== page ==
Research corner

30th October 2015 at 00:00

In the last of our magazine series highlighting education research conducted by teachers, TES Professional finds out how Paul Nolan, an A-level economics teacher at Blessed William Howard Catholic High School in Staffordshire, turned his economics students’ grades around using online games


Objective tests, in which students respond to a series of multiple-choice questions, form a third of the AS-level economics exam paper. Yet despite a belief among students that the multiple choice papers would be easy, Paul Nolan, pictured, found that they were often what challenged them most.


Historical examination data for Nolan’s school indicated that his students did not perform as well in this element of the examination compared with national data and that of similar schools, and the objective test was fast becoming a barrier. He decided to study the impact of online gameplay in raising attainment; making it not only an appraisal objective but also the subject of his MA dissertation at Staffordshire University.


Nolan chose Zondle, a game-based learning platform, to conduct his research. After completing an objective test which served as a benchmark, the students were split into a control group and a Zondle group. This latter group enjoyed unlimited access to objective-style questions within a gaming format on the Zondle website, which the control group was denied. The aim was to see if the gameplay element motivated students to repeat questions, developing familiarity with the style and embedding knowledge and understanding of the topics. After two weeks, both groups took a second test on the same topics. Owing to the small sample size of 41, Nolan analysed the resulting data using the Wilcoxon signed-rank test.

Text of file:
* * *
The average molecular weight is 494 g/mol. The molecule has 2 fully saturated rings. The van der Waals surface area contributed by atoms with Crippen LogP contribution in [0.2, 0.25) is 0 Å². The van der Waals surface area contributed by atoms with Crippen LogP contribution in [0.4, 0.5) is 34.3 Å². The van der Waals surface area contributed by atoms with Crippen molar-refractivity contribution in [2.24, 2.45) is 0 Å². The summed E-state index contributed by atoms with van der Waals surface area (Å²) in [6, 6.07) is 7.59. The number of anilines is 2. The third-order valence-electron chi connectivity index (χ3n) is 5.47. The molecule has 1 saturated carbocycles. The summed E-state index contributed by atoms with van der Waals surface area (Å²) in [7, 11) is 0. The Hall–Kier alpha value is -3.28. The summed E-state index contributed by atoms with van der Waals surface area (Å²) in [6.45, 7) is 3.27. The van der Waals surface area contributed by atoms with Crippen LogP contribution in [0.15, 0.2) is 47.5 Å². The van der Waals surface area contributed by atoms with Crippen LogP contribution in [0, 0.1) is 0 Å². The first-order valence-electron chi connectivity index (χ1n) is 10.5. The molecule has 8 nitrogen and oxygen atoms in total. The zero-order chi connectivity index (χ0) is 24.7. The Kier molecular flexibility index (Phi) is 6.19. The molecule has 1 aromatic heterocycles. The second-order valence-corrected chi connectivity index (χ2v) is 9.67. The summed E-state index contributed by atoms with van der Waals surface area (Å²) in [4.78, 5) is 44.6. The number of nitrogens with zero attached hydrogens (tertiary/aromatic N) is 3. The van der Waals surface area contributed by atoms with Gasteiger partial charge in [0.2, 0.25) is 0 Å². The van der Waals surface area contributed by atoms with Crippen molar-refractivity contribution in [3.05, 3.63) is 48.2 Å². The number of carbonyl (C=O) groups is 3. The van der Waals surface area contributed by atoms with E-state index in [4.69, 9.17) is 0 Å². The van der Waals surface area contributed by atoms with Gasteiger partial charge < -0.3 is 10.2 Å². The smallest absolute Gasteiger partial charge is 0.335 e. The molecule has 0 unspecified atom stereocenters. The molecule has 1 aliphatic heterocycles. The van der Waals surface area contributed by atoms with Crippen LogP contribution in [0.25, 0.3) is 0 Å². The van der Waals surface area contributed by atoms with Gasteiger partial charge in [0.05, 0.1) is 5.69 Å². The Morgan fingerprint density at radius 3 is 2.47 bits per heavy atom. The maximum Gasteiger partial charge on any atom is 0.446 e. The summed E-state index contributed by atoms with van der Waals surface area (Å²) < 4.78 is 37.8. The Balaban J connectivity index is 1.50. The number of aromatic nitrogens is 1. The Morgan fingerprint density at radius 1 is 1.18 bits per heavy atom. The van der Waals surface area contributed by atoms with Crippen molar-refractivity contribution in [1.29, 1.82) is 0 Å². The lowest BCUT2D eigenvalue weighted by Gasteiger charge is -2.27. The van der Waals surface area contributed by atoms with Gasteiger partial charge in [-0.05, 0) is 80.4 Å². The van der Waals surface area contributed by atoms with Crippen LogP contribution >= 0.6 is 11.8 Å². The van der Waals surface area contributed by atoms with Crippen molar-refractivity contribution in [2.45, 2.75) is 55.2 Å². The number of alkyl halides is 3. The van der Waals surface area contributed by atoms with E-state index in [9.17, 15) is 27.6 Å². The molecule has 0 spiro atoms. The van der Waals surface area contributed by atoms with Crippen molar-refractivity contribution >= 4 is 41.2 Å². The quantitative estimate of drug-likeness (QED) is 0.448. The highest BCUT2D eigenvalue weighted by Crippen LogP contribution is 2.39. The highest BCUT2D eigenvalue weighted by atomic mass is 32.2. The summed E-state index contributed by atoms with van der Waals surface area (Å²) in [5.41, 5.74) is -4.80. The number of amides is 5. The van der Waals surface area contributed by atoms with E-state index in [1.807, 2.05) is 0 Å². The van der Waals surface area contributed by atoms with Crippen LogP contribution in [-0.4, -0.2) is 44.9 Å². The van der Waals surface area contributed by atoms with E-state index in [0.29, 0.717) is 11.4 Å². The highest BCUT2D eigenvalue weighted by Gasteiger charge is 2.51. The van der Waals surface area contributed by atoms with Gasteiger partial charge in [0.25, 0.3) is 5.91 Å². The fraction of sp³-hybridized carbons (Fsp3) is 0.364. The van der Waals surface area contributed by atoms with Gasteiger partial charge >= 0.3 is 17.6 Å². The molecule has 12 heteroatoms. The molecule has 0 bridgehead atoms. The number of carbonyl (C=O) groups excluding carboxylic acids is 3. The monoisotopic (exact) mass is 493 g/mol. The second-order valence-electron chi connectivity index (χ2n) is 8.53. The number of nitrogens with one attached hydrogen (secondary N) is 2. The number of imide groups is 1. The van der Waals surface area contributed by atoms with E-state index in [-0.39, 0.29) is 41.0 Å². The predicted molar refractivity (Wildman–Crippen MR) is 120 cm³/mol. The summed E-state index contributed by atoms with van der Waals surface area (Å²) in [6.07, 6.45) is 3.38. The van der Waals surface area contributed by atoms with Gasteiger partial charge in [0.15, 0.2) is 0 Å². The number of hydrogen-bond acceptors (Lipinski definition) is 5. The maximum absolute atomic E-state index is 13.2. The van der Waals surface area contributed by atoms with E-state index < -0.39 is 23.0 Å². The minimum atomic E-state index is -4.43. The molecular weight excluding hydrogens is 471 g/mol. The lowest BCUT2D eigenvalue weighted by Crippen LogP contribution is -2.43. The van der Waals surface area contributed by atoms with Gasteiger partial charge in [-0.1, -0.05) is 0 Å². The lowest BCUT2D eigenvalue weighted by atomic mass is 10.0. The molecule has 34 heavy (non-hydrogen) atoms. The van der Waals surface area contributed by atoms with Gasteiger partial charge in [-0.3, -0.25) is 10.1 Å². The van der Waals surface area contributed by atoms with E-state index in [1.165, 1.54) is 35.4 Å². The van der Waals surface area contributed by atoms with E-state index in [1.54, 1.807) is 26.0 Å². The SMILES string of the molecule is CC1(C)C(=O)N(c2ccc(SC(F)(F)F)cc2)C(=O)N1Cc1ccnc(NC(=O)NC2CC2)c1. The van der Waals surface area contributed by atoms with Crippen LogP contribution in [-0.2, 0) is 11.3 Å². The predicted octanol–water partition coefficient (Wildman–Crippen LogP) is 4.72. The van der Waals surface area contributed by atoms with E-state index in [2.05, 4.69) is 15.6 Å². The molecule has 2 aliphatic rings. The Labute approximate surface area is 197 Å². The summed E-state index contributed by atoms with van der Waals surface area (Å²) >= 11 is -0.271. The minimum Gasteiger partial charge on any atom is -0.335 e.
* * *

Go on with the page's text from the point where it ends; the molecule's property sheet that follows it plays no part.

The results

This analysis suggested that although both groups made an improvement of the equivalent of one grade from the benchmark test, Zondle – as compared with less technologically advanced methods – was no better in improving student attainment, as indicated by the lack of correlation between game use and grades. Zondle’s emphasis on repetition to enhance understanding was also challenged by the emergence of a trend whereby second test scores for some students, who had tried tasks several times, were lower than their first.

The impact

In terms of student performance in examinations, economics at the school has improved since the study. The research also revealed the vast benefits these online resources can bring to teachers. Nolan says the only way to realise the full potential of educational gameplay is to conduct further research into the specific skills that it can hone, and into whether this is something that can be sustained over long periods of time, owing to the potential for excitement and subsequent fatigue.

To find out more, contact Paul Nolan at

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